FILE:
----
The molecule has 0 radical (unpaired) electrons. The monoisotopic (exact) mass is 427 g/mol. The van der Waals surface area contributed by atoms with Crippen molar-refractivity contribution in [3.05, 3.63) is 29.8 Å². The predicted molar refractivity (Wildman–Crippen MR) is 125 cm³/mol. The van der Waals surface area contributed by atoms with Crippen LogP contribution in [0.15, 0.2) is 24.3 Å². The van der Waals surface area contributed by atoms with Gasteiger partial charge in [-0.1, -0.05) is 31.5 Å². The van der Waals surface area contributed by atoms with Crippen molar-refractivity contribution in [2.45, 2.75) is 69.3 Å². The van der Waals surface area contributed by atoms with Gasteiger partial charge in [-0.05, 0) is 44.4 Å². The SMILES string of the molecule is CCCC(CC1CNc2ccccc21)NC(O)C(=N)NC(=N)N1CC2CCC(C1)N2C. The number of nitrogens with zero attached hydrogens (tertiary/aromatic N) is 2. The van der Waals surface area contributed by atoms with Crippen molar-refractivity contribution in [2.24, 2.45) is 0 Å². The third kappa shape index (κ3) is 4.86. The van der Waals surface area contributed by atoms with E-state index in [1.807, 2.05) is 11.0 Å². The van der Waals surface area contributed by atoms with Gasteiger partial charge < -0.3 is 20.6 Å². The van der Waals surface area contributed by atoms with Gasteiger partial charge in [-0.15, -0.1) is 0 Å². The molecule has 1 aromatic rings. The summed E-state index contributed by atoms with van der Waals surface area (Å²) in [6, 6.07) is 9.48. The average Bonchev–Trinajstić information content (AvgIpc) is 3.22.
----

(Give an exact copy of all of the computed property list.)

The molecule has 0 radical (unpaired) electrons. The monoisotopic (exact) mass is 427 g/mol. The van der Waals surface area contributed by atoms with Crippen molar-refractivity contribution in [3.05, 3.63) is 29.8 Å². The predicted molar refractivity (Wildman–Crippen MR) is 125 cm³/mol. The van der Waals surface area contributed by atoms with Crippen LogP contribution in [0.15, 0.2) is 24.3 Å². The van der Waals surface area contributed by atoms with Gasteiger partial charge in [-0.1, -0.05) is 31.5 Å². The van der Waals surface area contributed by atoms with Crippen molar-refractivity contribution in [2.45, 2.75) is 69.3 Å². The van der Waals surface area contributed by atoms with Gasteiger partial charge in [-0.05, 0) is 44.4 Å². The SMILES string of the molecule is CCCC(CC1CNc2ccccc21)NC(O)C(=N)NC(=N)N1CC2CCC(C1)N2C. The number of nitrogens with zero attached hydrogens (tertiary/aromatic N) is 2. The van der Waals surface area contributed by atoms with Crippen molar-refractivity contribution in [2.24, 2.45) is 0 Å². The third kappa shape index (κ3) is 4.86. The van der Waals surface area contributed by atoms with E-state index in [1.807, 2.05) is 11.0 Å². The van der Waals surface area contributed by atoms with Gasteiger partial charge < -0.3 is 20.6 Å². The van der Waals surface area contributed by atoms with Gasteiger partial charge in [-0.15, -0.1) is 0 Å². The molecule has 1 aromatic rings. The summed E-state index contributed by atoms with van der Waals surface area (Å²) in [6, 6.07) is 9.48. The average Bonchev–Trinajstić information content (AvgIpc) is 3.22.